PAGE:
A special session of Washington’s state legislature kicked off today with a debate on whether or not to offer a multi-billion dollar incentive package that Boeing claims it needs to set up production for its new 777X in Washington State. This taxA tax is a mandatory payment or charge collected by local, state, and national governments from individuals or businesses to cover the costs of general government services, goods, and activities. incentive is nothing to sneeze at: $9 billion. According to Washington’s Department of Revenue Fiscal Note on the incentive package, those incentives would come from between 0.29 percent and 0.9 percent reductions in the Business & Occupation tax, extra credits against that tax, and sales tax exemptionA tax exemption excludes certain income, revenue, or even taxpayers from tax altogether. For example, nonprofits that fulfill certain requirements are granted tax-exempt status by the IRS, preventing them from having to pay income tax. s, extending all these preferences through 2040.
The Business & Occupation (B&O) tax is a distortive and destructive tax. Washington State has the highest gross receipts taxA gross receipts tax is a tax applied to a company’s gross sales, without deductions for a firm’s business expenses, like costs of goods sold and compensation. Unlike a sales tax, a gross receipts tax is assessed on businesses and apply to business-to-business transactions in addition to final consumer purchases, leading to tax pyramiding. of the five states that have these taxes, with a top B&O tax rate of 3.3%. This tax, like all gross receipts taxes, creates tax pyramidingTax pyramiding occurs when the same final good or service is taxed multiple times along the production process. This yields vastly different effective tax rates depending on the length of the supply chain and disproportionately harms low-margin firms. Gross receipts taxes are a prime example of tax pyramiding in action. as the revenues of businesses at each level of production are taxed, rather than their net income, or profits. This causes a tax-on-a-tax, and creates incentives for businesses to vertically integrate, even when doing so might not make economic sense without the tax.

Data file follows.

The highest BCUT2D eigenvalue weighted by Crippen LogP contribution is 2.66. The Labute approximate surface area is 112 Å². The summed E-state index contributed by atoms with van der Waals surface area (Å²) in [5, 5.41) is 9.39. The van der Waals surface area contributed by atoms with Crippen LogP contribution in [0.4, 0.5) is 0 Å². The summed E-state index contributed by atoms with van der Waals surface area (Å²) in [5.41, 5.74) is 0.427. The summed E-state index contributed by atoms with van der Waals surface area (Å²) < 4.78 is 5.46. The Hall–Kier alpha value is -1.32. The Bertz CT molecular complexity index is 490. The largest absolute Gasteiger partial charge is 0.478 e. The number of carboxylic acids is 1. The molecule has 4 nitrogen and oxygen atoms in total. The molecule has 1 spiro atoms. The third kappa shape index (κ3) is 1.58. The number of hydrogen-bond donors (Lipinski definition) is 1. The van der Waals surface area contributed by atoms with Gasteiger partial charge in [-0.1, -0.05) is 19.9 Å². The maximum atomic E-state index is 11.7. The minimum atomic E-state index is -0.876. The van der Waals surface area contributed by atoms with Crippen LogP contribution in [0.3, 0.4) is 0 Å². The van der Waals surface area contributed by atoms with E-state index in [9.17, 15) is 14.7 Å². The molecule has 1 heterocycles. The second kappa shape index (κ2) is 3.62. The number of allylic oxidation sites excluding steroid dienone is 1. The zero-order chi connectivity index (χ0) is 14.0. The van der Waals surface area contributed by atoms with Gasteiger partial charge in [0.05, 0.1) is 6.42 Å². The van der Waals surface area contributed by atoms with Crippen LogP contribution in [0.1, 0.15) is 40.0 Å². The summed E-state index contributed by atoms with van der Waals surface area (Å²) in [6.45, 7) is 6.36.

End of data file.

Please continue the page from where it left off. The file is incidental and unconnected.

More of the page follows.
The fact that Washington State is debating 30-year long incentive packages worth billions of dollars, crediting those incentives directly against a tax that is unique in its distortionary effects, should be a red flag for state legislators. If they’re already willing to enact billions of dollars of long-term revenue reductions, why not just lock in broad, principled tax reform for everyone, not just one major employer that has been moving away from Washington for a while.
Washington has many great features of its tax climate that help companies like Boeing: no income tax, so they can recruit talent and save on wage costs; no corporate tax, so they enjoy bigger after-tax profit margins; moderate property taxes, so that fixed investment is not prohibitively expensive. For all these reasons, we rank Washington the 6th best tax climate in the nation in our 2014 State Business Tax Climate Index. But the B&O tax is a major blemish on Washington’s otherwise sound tax climate, much like Texas’ destructive margin tax, on which Texas is wisely decreasing its reliance.
Big tax incentives serve as implicit acknowledgments of structural flaws in the tax code. But especially when the tax incentives are as huge and long-term as those proposed in Washington, legislators could as easily just consider broad-based reforms: they’d cost the same, but apply to more people.
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